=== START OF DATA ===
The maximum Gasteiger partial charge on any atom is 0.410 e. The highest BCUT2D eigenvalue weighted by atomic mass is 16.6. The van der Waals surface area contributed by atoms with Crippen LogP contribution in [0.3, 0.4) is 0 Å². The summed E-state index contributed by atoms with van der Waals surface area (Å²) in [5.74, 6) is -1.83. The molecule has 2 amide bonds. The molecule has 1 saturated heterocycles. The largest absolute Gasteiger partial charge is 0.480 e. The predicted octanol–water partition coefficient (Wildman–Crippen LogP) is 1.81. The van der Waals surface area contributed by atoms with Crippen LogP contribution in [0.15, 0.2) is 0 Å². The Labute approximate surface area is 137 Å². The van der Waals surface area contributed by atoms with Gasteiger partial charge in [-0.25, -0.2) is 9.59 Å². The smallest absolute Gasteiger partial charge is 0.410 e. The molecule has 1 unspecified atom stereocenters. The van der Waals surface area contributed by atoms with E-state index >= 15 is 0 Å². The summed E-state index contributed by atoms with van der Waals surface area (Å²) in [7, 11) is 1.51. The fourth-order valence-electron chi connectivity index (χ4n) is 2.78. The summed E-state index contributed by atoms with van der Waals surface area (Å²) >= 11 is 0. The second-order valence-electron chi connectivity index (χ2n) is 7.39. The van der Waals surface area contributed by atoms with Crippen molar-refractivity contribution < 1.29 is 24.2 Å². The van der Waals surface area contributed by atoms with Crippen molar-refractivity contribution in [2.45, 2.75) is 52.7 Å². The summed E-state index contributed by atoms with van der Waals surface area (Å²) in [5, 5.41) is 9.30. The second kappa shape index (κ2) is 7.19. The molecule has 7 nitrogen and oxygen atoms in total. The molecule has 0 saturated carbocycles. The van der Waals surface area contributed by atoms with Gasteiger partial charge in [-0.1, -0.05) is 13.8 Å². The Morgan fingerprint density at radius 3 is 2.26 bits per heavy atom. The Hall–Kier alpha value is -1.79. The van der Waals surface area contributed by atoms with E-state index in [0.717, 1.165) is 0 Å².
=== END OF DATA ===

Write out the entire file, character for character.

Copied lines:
The maximum Gasteiger partial charge on any atom is 0.410 e. The highest BCUT2D eigenvalue weighted by atomic mass is 16.6. The van der Waals surface area contributed by atoms with Crippen LogP contribution in [0.3, 0.4) is 0 Å². The summed E-state index contributed by atoms with van der Waals surface area (Å²) in [5.74, 6) is -1.83. The molecule has 2 amide bonds. The molecule has 1 saturated heterocycles. The largest absolute Gasteiger partial charge is 0.480 e. The predicted octanol–water partition coefficient (Wildman–Crippen LogP) is 1.81. The van der Waals surface area contributed by atoms with Crippen LogP contribution in [0.15, 0.2) is 0 Å². The Labute approximate surface area is 137 Å². The van der Waals surface area contributed by atoms with Gasteiger partial charge in [-0.25, -0.2) is 9.59 Å². The smallest absolute Gasteiger partial charge is 0.410 e. The molecule has 1 unspecified atom stereocenters. The van der Waals surface area contributed by atoms with E-state index >= 15 is 0 Å². The summed E-state index contributed by atoms with van der Waals surface area (Å²) in [7, 11) is 1.51. The fourth-order valence-electron chi connectivity index (χ4n) is 2.78. The summed E-state index contributed by atoms with van der Waals surface area (Å²) >= 11 is 0. The second-order valence-electron chi connectivity index (χ2n) is 7.39. The van der Waals surface area contributed by atoms with Crippen molar-refractivity contribution < 1.29 is 24.2 Å². The van der Waals surface area contributed by atoms with Crippen molar-refractivity contribution in [2.45, 2.75) is 52.7 Å². The summed E-state index contributed by atoms with van der Waals surface area (Å²) in [5, 5.41) is 9.30. The second kappa shape index (κ2) is 7.19. The molecule has 7 nitrogen and oxygen atoms in total. The molecule has 0 saturated carbocycles. The van der Waals surface area contributed by atoms with Gasteiger partial charge in [-0.1, -0.05) is 13.8 Å². The Morgan fingerprint density at radius 3 is 2.26 bits per heavy atom. The Hall–Kier alpha value is -1.79. The van der Waals surface area contributed by atoms with E-state index in [0.717, 1.165) is 0 Å².